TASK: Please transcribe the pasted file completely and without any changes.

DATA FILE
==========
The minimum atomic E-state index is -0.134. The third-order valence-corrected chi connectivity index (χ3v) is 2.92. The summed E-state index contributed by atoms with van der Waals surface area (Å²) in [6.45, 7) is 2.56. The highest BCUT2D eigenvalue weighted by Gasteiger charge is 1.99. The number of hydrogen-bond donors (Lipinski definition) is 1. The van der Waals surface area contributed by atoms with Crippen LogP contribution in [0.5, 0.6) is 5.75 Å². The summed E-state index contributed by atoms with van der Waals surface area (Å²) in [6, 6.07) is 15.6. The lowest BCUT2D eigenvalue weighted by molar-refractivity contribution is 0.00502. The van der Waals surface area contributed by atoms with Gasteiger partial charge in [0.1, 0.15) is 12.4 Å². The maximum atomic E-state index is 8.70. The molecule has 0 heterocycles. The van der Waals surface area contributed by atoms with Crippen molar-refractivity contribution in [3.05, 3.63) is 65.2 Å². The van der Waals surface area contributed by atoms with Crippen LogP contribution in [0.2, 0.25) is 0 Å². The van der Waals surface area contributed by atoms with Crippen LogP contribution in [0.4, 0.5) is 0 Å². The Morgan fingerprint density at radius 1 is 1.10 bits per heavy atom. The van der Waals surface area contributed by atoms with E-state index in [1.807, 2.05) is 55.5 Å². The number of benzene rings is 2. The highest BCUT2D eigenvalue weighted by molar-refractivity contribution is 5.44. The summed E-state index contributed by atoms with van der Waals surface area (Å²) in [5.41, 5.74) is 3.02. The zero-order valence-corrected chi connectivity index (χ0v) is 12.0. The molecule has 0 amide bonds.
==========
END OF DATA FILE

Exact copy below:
The minimum atomic E-state index is -0.134. The third-order valence-corrected chi connectivity index (χ3v) is 2.92. The summed E-state index contributed by atoms with van der Waals surface area (Å²) in [6.45, 7) is 2.56. The highest BCUT2D eigenvalue weighted by Gasteiger charge is 1.99. The number of hydrogen-bond donors (Lipinski definition) is 1. The van der Waals surface area contributed by atoms with Crippen LogP contribution in [0.5, 0.6) is 5.75 Å². The summed E-state index contributed by atoms with van der Waals surface area (Å²) in [6, 6.07) is 15.6. The lowest BCUT2D eigenvalue weighted by molar-refractivity contribution is 0.00502. The van der Waals surface area contributed by atoms with Gasteiger partial charge in [0.1, 0.15) is 12.4 Å². The maximum atomic E-state index is 8.70. The molecule has 0 heterocycles. The van der Waals surface area contributed by atoms with Crippen molar-refractivity contribution in [3.05, 3.63) is 65.2 Å². The van der Waals surface area contributed by atoms with Crippen LogP contribution in [0.2, 0.25) is 0 Å². The van der Waals surface area contributed by atoms with Crippen LogP contribution in [0.4, 0.5) is 0 Å². The Morgan fingerprint density at radius 1 is 1.10 bits per heavy atom. The van der Waals surface area contributed by atoms with E-state index in [1.807, 2.05) is 55.5 Å². The number of benzene rings is 2. The highest BCUT2D eigenvalue weighted by molar-refractivity contribution is 5.44. The summed E-state index contributed by atoms with van der Waals surface area (Å²) in [5.41, 5.74) is 3.02. The zero-order valence-corrected chi connectivity index (χ0v) is 12.0. The molecule has 0 amide bonds.